• Not taking training into consideration - the first few weeks of every agent aren’t efficient. Combined with the high turnover rate that is common in the industry, can increase the cost per ticket by over 10% when calculating annually.

The Direct Cost

The direct cost of customer support includes the base salary, benefits, hardware, and software licenses of each agent. These costs are usually easy to calculate and are included in the company's budget.

While we might tend to glance over them, software and hardware costs can add up quickly. The company sometimes provides each agent with a computer, headset, and other necessary equipment, along with software licenses for the tools that they use to manage customer inquiries, anti viruses, password managers, etc. All of these expenses can be quite significant and should be taken into account when calculating the direct cost of customer support.

Common monthly gross salary brackets (including benefits) based on our experience, customer input, and industry data:

  • APAC - $800 - $1500
  • Eastern Europe - $2000 - $3500
  • USA - $3000 - $5000

The Indirect Cost

The indirect cost of customer support includes the cost of inefficient training time (both for the trainer and the trainee), attrition during training, and office space. During the first two months of every agent's employment their contribution to the team’s productivity is virtually zero. During this period, agents are still learning the ropes and are not yet fully effective. The company is essentially paying for training for the trainers and the trainees without getting much value in return.

Furthermore, the average turnover rate for customer service representatives is less than a year, sometimes leaving as early as during the training period, which means that the company is constantly having to train new agents. This can be a significant expense.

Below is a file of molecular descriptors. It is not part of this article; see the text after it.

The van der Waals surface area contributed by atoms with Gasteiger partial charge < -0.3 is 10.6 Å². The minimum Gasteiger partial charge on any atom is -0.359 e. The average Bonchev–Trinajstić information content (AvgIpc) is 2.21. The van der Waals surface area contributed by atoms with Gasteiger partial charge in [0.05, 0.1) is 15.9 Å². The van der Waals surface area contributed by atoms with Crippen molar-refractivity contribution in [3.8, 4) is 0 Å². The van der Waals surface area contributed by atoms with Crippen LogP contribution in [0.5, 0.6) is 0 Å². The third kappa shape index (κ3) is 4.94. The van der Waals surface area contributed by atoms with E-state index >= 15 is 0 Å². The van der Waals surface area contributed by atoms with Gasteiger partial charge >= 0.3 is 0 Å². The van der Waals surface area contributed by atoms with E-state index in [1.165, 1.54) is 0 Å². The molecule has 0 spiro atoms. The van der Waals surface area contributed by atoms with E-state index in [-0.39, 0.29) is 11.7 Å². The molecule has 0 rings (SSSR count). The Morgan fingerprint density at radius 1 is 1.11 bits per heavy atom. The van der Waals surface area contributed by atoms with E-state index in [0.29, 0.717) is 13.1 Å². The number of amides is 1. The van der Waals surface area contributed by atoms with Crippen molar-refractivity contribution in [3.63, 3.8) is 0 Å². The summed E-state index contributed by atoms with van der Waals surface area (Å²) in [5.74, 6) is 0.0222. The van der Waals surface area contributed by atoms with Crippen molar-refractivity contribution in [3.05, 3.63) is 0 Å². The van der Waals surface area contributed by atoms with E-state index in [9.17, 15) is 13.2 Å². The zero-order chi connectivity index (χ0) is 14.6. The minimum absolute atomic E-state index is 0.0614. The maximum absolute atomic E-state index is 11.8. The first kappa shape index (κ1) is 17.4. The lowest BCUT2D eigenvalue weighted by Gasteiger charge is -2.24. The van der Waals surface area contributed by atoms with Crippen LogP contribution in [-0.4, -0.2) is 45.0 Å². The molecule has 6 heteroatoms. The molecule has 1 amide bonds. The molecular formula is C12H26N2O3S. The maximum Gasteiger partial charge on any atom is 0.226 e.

Office space is also a significant indirect cost. The company sometimes provides office space for each agent, along with the necessary equipment, such as desks and chairs. This can add up quickly, especially if the company is growing and needs to expand its customer support team

The Lost Revenue of Non-Perfect CSAT

The final component of the true cost of customer support is the lost revenue of non-perfect customer satisfaction scores (CSAT). The higher the CSAT, the more likely customers are to return for repeat purchases and to give positive reviews. Conversely, low CSAT scores can lead to higher customer acquisition costs (CAC) and lower customer lifetime value (LTV).

According to the Harvard Business Review, high CSAT can lead to over x2 increase in revenue over poor CSAT and over 60% increase over average CSAT

Cost Per Ticket Calculator

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The first step: Know your true customer support costs

Knowing the true costs of customer service is the first step in reaching operational excellence and a key step in the quest for balancing the needs of the customers and the goals of the business. Once you know and track the cost per ticket and the impact of good service on your business you can start optimizing the process. Well, let’s optimize away together… Get in touch if you'd like to sort out your potential blindspots, and see how Tymely can help lower your overall customer support costs by up to 70% while increasing CSAT by over 30%.